BY SARAH O’DONNELL, EDMONTON JOURNAL AUGUST 13, 2013 7:34 AM
Aleena Sadownyk has a rare enzyme deficiency called MPS VI that causes buildup of cellular waste in their body. They need a synthetic form of the enzyme to be injected each week.
Photograph by: Supplied , Edmonton Journal
EDMONTON – St. Albert father Dane Sadownyk picked up his three-year-old daughter Aleena and “just hugged her” Monday morning when the family learned the Alberta government will fund a crucial treatment for her rare medical condition.
“It was an extremely emotional moment,” Sadownyk said. “I was so elated. It felt like I could come up for a breath of air. That’s what it felt like, that I can breathe again.”
Aleena’s family and their supporters have been lobbying Alberta Health for a month to approve treatment for Maroteaux-Lamy Syndrome, a rare disease that means she lacks glycosaminoglycan, an enzyme that helps break down cellular waste.
Instead, the waste builds up, restricting movements, damaging organs and clouding eyesight, among other serious health complications. Without treatment, sufferers see their life expectancy cut short. Naglazyme, a synthetic enzyme approved in the U.S. but not Canada, can help break down that cellular buildup.
Though not a cure, weekly infusions could help prevent Aleena’s symptoms from getting worse, the family’s supporters say. Four other provinces have agreed to fund the treatment for seven children with the syndrome — also known as mucopolysaccharidosis type VI or MPS VI — and Aleena’s family was pushing Alberta to quickly approve the expensive but critical treatment, which is expected to initially cost about $300,000 a year.
Sadownyk, who was in Connecticut Monday with his family attending a conference on MPS VI when they heard the news, said they are feeling immense relief. Aleena was diagnosed with MPS VI in April.
“Today is definitely a day we are joyful for her and look forward to the future,” he said.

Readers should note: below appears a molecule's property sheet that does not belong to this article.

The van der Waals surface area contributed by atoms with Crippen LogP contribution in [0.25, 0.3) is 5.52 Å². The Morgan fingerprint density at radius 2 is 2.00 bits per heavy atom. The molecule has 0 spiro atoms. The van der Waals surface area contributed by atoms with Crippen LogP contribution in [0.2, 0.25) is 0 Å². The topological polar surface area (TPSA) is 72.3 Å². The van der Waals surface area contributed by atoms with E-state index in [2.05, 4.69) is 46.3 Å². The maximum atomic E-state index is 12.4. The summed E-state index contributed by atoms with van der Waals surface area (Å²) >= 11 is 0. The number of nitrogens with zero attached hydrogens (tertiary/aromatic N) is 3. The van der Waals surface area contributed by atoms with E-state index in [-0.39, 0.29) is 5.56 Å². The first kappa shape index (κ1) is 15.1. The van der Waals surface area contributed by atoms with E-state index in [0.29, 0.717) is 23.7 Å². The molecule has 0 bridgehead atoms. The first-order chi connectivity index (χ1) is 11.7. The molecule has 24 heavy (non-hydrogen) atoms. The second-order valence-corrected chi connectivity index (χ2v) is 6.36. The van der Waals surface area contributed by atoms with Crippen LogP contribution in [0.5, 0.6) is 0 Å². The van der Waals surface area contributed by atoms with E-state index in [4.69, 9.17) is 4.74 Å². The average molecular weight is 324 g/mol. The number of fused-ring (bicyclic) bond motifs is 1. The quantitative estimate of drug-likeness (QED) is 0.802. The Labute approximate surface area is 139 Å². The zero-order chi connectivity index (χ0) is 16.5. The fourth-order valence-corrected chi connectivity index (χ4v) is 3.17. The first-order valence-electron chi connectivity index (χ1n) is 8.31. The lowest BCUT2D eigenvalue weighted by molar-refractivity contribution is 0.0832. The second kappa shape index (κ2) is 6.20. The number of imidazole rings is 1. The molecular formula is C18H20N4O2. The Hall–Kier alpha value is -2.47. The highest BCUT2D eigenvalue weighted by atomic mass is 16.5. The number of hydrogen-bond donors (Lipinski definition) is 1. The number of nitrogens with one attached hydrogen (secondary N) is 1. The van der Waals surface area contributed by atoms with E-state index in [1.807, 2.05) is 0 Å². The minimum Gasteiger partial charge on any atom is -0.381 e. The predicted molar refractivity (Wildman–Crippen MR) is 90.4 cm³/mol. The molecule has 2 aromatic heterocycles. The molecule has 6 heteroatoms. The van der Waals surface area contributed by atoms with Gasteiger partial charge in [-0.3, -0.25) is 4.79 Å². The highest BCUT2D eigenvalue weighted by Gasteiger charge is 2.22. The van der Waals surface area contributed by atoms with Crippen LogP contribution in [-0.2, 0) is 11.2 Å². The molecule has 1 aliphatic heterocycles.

Andrew McFayden, director of the Isaac Foundation, went through a similar struggle in Ontario when his son Isaac was diagnosed with MPS VI as a toddler and was the first to receive treatment in Canada. He stepped in to assist the Sadownyks with their case and said he shared their feeling of elation Monday.
But McFayden also said the happiness is mixed with frustration that it took so long and that the family’s supporters felt they had to mount a public campaign with the support of MLAs such as Wildrose health critic Heather Forsyth, after the family’s original funding application through the Alberta Rare Disease Program was denied.
“We’ve gone through this numerous times,” McFayden said. “To me, that’s a big problem there still hasn’t been a process put in place by Health Canada for provinces to deal with funding these rare diseases.”
Health Minister Fred Horne said Monday he signed off on the funding for Aleena’s treatment through Alberta’s Short Term Evaluative Drug Therapy program, instead of the Rare Disease program, because Aleena’s case involves a drug not licensed for sale in Canada.
Horne said he weighed several factors, including the clinical evidence, the rarity of the disease, affordability of the drug and the best interest of the patient. Public pressure was not one of those factors, he said.
“I think Albertans would expect their minister and government to make these decisions based on evidence and looking at each case individually,” Horne said. “I’m pleased it’s able to be a positive outcome in this particular case. But these kinds of situations are becoming more common in Canada and it’s because we have more drugs coming out every day and more and more of these drugs are geared to rare diseases.”
Horne said he plans to talk about the need for an orphan drug program — a term used to describe medications for rare diseases — with other provincial health ministers and federal Health Minister Rona Ambrose.
“It’s an issue where we really need to collaborate,” Horne said. “There are only going to be more of these situations in the future.”
Forsyth, MLA for Calgary-Fish Creek, said Alberta Health must work to make the provincial system easier to navigate for families who suddenly find themselves seeking help with a rare condition. “The whole thing is just convoluted,” said Forsyth, who said she was overwhelmed to hear Aleena will receive treatment. “I think they have to simplify things and make it easier for the public to understand.”
NDP health critic Dave Eggen said Alberta Health also needs to speed up the process. “I’m glad something moved,” the Edmonton-Calder MLA said. “But in the future I don’t want to see people’s health compromised by being run through the wringer again.”
With Aleena’s funding approved, the Sadownyks’ next learning curve will be tied to her treatment.
“This is something that is new territory for us,” her father said. “We’ll learn.”